On Sunday, Breitbart published a column by Susan Berry, who began by invoking the web site’s late founder: “Andrew Breitbart famously said, ‘Politics is downstream of culture,’” she began, using the hyperlink to direct readers to this Red State post:
Andrew Breitbart, the late ever-controversial right-wing gonzo journalist (not to be confused with the dreary Trump-propaganda organ that now bears his name) used to have a saying that “politics is downstream of culture.”
- People’s political opinions are mostly not thought-out or analytical so much as an expression of what they think is valuable, cool, scary, smart, stupid, impressive to their friends.
- People generally put more of their hearts and free time into cultural pursuits—from mass media and video game consumption to churches, schools, museums, gun clubs, bowling leagues, etc.—than political ones, so the attitudes that pervade the larger spaces of their lives affect the smaller ones, not just in what they believe but who they know and trust.
- Young people in particular are much more into getting their values and their “facts” from cultural rather than explicitly political sources.
After approvingly linking to that article describing today’s Breitbart as a dreary, Trump-propaganda organ, Berry proceeded with her own Breitbart article:
Andrew Breitbart famously said, “Politics is downstream of culture,” and while establishment Republicans seem unwilling to defend America’s culture and values on many fronts, President Donald Trump is already changing the country’s politics by taking back its culture from progressives.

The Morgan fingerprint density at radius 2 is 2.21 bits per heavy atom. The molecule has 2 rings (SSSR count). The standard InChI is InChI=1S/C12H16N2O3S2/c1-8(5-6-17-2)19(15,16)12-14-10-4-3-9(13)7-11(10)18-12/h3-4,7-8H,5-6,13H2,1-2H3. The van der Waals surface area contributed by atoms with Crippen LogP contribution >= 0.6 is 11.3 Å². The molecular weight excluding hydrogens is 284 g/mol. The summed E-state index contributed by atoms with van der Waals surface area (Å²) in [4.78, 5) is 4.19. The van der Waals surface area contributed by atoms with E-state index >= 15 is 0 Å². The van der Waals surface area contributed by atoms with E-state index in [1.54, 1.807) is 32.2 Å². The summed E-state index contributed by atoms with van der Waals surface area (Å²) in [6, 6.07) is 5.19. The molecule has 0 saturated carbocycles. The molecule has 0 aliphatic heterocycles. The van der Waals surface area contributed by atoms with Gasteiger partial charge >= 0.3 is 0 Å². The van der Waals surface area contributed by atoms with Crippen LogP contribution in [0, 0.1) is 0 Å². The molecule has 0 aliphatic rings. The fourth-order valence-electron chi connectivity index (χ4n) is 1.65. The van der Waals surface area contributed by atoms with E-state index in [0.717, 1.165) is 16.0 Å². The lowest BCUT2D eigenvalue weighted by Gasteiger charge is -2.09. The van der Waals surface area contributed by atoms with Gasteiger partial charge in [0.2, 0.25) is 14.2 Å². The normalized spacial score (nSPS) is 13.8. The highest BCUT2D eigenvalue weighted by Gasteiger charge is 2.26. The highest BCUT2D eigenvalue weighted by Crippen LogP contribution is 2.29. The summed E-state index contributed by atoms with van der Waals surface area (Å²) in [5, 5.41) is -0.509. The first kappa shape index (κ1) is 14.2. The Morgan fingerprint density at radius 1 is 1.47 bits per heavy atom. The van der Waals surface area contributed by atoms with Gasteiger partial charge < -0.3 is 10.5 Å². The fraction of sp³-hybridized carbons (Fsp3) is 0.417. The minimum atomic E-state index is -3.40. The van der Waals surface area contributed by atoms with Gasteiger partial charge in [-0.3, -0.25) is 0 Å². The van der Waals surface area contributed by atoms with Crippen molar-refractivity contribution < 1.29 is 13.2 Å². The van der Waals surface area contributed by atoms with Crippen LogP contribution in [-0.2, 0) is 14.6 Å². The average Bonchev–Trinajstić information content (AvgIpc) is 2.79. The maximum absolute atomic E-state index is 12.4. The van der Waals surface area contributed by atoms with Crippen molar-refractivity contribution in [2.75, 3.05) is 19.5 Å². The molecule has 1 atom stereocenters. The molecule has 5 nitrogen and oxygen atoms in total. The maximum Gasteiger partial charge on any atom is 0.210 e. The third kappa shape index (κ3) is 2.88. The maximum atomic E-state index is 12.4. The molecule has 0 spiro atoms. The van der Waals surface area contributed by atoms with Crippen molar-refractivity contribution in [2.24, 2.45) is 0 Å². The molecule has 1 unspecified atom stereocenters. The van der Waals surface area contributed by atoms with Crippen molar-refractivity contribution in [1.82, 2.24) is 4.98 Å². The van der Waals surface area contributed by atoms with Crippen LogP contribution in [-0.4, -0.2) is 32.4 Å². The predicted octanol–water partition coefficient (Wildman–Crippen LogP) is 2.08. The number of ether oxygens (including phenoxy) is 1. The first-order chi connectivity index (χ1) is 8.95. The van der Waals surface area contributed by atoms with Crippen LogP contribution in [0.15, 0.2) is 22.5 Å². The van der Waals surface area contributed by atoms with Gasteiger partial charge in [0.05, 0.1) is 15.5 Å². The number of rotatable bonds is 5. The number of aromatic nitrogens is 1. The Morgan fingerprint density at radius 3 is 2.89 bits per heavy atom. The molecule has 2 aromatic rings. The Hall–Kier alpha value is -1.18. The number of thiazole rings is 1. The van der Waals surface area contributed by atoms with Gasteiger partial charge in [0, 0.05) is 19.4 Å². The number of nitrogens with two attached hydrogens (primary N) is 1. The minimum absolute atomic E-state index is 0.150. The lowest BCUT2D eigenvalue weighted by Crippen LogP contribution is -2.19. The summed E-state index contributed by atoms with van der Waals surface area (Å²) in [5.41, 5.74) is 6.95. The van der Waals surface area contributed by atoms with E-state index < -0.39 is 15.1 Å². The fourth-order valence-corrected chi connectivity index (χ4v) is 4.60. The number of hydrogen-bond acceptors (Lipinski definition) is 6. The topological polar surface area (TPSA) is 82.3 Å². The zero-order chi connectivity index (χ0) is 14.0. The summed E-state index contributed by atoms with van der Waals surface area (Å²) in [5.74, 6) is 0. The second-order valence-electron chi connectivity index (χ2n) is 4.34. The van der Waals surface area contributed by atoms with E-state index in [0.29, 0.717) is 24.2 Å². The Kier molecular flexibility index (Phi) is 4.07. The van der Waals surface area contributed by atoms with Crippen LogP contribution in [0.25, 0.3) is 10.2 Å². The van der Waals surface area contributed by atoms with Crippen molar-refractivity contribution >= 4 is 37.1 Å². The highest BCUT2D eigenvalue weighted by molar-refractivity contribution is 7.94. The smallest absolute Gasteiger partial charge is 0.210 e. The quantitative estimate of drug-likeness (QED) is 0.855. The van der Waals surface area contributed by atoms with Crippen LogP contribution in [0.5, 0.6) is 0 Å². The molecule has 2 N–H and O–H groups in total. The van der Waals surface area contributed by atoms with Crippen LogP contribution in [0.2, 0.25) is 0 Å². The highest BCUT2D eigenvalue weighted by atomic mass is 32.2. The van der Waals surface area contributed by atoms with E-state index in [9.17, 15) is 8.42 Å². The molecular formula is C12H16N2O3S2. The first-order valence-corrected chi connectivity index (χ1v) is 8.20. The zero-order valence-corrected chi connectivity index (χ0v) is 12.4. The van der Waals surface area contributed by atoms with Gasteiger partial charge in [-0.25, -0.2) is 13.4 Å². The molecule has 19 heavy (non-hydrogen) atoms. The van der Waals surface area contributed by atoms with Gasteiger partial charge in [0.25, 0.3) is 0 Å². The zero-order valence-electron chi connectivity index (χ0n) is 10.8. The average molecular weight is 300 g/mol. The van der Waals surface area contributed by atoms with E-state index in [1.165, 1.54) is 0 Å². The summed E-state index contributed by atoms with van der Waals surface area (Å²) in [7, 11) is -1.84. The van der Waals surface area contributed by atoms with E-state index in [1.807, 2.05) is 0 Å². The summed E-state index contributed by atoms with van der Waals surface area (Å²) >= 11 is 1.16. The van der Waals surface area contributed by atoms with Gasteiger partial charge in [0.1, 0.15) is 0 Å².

She then offered seven examples: Trump banned transgender people in the military; signed an executive order pertaining to abortion; signed another executive order on religious freedom; signed a bill that affects state funding of Planned Parenthood; appointed a Supreme Court justice; made sound appointments to the Department of Health and Human Services; and vowed to defend law enforcement.
Notice that Berry inverted Andrew Breitbart’s claim: She cited what are largely political actions, arguing that cultural change is downstream from them.
The inadequacy of the metaphor is part of the problem here. Streams always flow in one direction. Culture often influences politics, but culture is often influenced by politics, too. In fact, much of the Republican Party has gambled that political gains they expect from the Trump administration outweigh the cultural costs that Trump is exacting.